22-24 March 2000
Past, Present and Future of Biology to be Discussed
Some of today's most eminent biologists, experts in a broad range of disciplines, will review major advances made in organismal and integrative biology during the last century, and look ahead to future goals and challenges as part of a three-day public forum. From 22 to 24 March, the American Institute of Biological Sciences (AIBS) and the Smithsonian Institution present "Biology: Challenges for the New Millennium."
Take a tour through evolution with Ernst Mayr and Stephen J. Gould. Discuss energetics and ecosystems with Gene Likens. Discover the latest about tropical biodiversity from Daniel Janzen. Find out about biodiversity loss and conservation from Sir Ghillean Prance. Explore behavior, ecology, and evolution with Gordon Orians. Learn about the mechanisms and patterns of developmental biology from Marvalee Wake. Examine the processes of regulation from microcosm to Gaia with Lynn Margulis. And integrate biology and the human sciences with Edward O. Wilson.
"We have here finally a meeting that includes many integrative concepts that really transcend all levels of organization and in today's world, that's a necessary approach to all scientific study," commented John Kress, chairman, research scientist, and curator in the Department of Botany at the National Museum of Natural History. AIBS President Alan Covich explained that "this meeting offers three uniquely interactive days to revisit some of the major accomplishments of biology in the 20th century, complete with insights and synthesis by some of the nation's most respected scientists. These presentations and the discussions that follow will provide ideas about what might lie ahead in the coming century for biology and some societal impacts."
"Biology: Challenges for the New Millennium" is dedicated to honored guest and noted evolutionary biologist Ernst Mayr of Harvard University. Dr. Mayr's contributions to the study of biological evolution, birds, and the history and philosophy of biology span virtually the entire 20th century.
Planning Committee Co-Chair Robert Hoffman, Smithsonian senior scientist, observed that "as we usher in a new millennium, we are reminded that there have been costs for all the progress we made in the last one. The time is right to apply what we've learned, not just to enhance that progress, but to make amends for it." AIBS Executive Director Richard O'Grady added, "Truly this will be a confluence of hindsight and foresight."
Highlights of "Biology: Challenges for the New Millennium"
AIBS hosts a welcome mixer on Tuesday, March 21, from 6:00 p.m. to 9:00 p.m. at the meeting host hotel, the Key Bridge Marriott (1401 Lee Highway, Arlington, Va.). The meeting officially gets underway at 9:00 a.m. on Wednesday, March 22, at the Baird Auditorium on the ground floor of the National Museum of Natural History, with a presentation of the AIBS Distinguished Service Award to Ernst Mayr. Following this presentation will be a video on Dr. Mayr's life and accomplishments, and commentary from Dr. Mayr himself.
Plenary sessions also will take place in the Baird Auditorium. Throughout the meeting, interactive synthesis sessions of small groups will take place in the Ripley Center, following each speaker's plenary presentation. Led by senior biologists, these sessions will allow for focused discussions between the speakers and the audience in the fields of behavior, biodiversity and conservation, development and morphology, ecosystems, energetics, environment, evolution, integration, regulation, and science and society.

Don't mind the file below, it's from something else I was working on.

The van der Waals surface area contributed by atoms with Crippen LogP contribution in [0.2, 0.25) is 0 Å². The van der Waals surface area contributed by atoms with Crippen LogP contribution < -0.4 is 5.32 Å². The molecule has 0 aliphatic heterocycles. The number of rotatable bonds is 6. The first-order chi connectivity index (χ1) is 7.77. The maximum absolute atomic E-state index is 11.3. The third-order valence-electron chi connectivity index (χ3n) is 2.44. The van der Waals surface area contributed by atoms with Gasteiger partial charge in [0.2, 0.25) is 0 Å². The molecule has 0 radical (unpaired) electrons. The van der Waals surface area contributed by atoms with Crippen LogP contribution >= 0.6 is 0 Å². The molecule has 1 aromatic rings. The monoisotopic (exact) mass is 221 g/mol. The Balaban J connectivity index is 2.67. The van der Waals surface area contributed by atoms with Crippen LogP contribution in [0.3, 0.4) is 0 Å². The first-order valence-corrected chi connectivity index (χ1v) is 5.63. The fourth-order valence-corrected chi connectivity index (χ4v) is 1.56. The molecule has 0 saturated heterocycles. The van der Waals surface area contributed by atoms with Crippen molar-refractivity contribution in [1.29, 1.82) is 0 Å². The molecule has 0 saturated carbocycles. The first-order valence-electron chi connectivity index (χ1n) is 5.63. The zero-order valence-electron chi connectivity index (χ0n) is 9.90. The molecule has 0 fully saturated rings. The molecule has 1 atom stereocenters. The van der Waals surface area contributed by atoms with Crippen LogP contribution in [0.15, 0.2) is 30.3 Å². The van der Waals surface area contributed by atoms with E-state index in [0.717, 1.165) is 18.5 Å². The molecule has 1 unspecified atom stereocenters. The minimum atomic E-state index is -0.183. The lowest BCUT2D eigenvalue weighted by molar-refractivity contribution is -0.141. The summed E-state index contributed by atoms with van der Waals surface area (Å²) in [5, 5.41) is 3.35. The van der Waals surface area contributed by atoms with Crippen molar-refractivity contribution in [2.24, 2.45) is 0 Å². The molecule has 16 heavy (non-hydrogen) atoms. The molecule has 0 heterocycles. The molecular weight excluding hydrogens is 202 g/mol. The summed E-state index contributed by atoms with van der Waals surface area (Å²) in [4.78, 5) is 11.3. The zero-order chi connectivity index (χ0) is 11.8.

On Thursday, March 23, from 7:00 p.m. to 10:00 p.m., the National Museum of Natural History hosts Celebration of the Millennium, in the IMAX Theater and the Rotunda with an introduction from Rep. Vernon J. Ehlers (R-MI), author of the 1999 National Science Policy Study. The evening will also feature a showing of the Smithsonian=s new 3-D IMAX film on the Galapagos Islands, featuring commentary from the film's lead scientist, Carole Baldwin.
The meeting culminates on the afternoon of Friday, March 24, in Baird Auditorium with a lecture by E.O. Wilson. Following his presentation, Dr. Wilson will be joined by the other speakers and the audience in a roundtable discussion of points emerging from the synthesis sessions, and to sum up the meeting's accomplishments. Smithsonian Biodiversity and Environmental Affairs Consultant to the Secretary and World Bank Chief Biodiversity Advisor to the President Thomas Lovejoy will moderate the roundtable.
Other meeting features include a Town Meeting on Teaching Evolution, 7:00 p.m. to 10:00 p.m. on Wednesday, March 22, at the Key Bridge Marriott (Georgetown Ballroom), sponsored by AIBS and the National Association of Biology Teachers.
Most speakers will grant one-on-one interviews prior to the meeting, as well as on site. Contact the AIBS Communications Office for direct contact information for each of the speakers and to obtain specific on-site interview arrangements.
A complete meeting schedule follows this release and may also be found at www.aibs.org.
Members of the press may register to attend all events at no cost. Registration will be held at the welcome mixer on March 21 and at the National Museum of Natural History Constitution Avenue entrance March 22 through 24 from 8:00 a.m. to 10:00 a.m. Phone, fax, printer, copier, and computer with Internet access will be available for press use in the press room.
Press room hours:
Wednesday, March 22 9:00 a.m. to 5:30 p.m.
Thursday, March 23 9:00 a.m. to 5:00 p.m.
Friday, March 24 9:00 a.m. to 4:00 p.m.